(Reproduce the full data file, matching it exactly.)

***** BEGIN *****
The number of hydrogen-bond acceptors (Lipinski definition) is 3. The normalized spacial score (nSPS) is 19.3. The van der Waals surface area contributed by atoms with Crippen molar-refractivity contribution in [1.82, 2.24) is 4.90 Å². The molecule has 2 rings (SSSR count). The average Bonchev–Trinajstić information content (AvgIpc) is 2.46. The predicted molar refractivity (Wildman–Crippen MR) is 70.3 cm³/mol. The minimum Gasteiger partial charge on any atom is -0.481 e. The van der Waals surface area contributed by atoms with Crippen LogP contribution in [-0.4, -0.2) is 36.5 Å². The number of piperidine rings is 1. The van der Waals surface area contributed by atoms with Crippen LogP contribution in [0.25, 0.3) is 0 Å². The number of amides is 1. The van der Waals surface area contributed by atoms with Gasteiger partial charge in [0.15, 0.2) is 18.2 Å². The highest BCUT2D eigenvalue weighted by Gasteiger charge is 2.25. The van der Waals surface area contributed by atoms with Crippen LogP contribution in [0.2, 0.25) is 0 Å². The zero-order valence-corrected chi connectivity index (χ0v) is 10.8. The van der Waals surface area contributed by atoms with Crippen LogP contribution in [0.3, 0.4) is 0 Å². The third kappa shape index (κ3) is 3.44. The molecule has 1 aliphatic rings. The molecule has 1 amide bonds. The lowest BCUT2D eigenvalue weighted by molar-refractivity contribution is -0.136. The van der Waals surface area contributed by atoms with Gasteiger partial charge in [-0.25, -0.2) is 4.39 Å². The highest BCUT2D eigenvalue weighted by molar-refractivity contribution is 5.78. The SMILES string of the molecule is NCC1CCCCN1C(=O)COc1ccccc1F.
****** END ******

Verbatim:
The number of hydrogen-bond acceptors (Lipinski definition) is 3. The normalized spacial score (nSPS) is 19.3. The van der Waals surface area contributed by atoms with Crippen molar-refractivity contribution in [1.82, 2.24) is 4.90 Å². The molecule has 2 rings (SSSR count). The average Bonchev–Trinajstić information content (AvgIpc) is 2.46. The predicted molar refractivity (Wildman–Crippen MR) is 70.3 cm³/mol. The minimum Gasteiger partial charge on any atom is -0.481 e. The van der Waals surface area contributed by atoms with Crippen LogP contribution in [-0.4, -0.2) is 36.5 Å². The number of piperidine rings is 1. The van der Waals surface area contributed by atoms with Crippen LogP contribution in [0.25, 0.3) is 0 Å². The number of amides is 1. The van der Waals surface area contributed by atoms with Gasteiger partial charge in [0.15, 0.2) is 18.2 Å². The highest BCUT2D eigenvalue weighted by Gasteiger charge is 2.25. The van der Waals surface area contributed by atoms with Crippen LogP contribution in [0.2, 0.25) is 0 Å². The zero-order valence-corrected chi connectivity index (χ0v) is 10.8. The van der Waals surface area contributed by atoms with Crippen LogP contribution in [0.3, 0.4) is 0 Å². The third kappa shape index (κ3) is 3.44. The molecule has 1 aliphatic rings. The molecule has 1 amide bonds. The lowest BCUT2D eigenvalue weighted by molar-refractivity contribution is -0.136. The van der Waals surface area contributed by atoms with Gasteiger partial charge in [-0.25, -0.2) is 4.39 Å². The highest BCUT2D eigenvalue weighted by molar-refractivity contribution is 5.78. The SMILES string of the molecule is NCC1CCCCN1C(=O)COc1ccccc1F.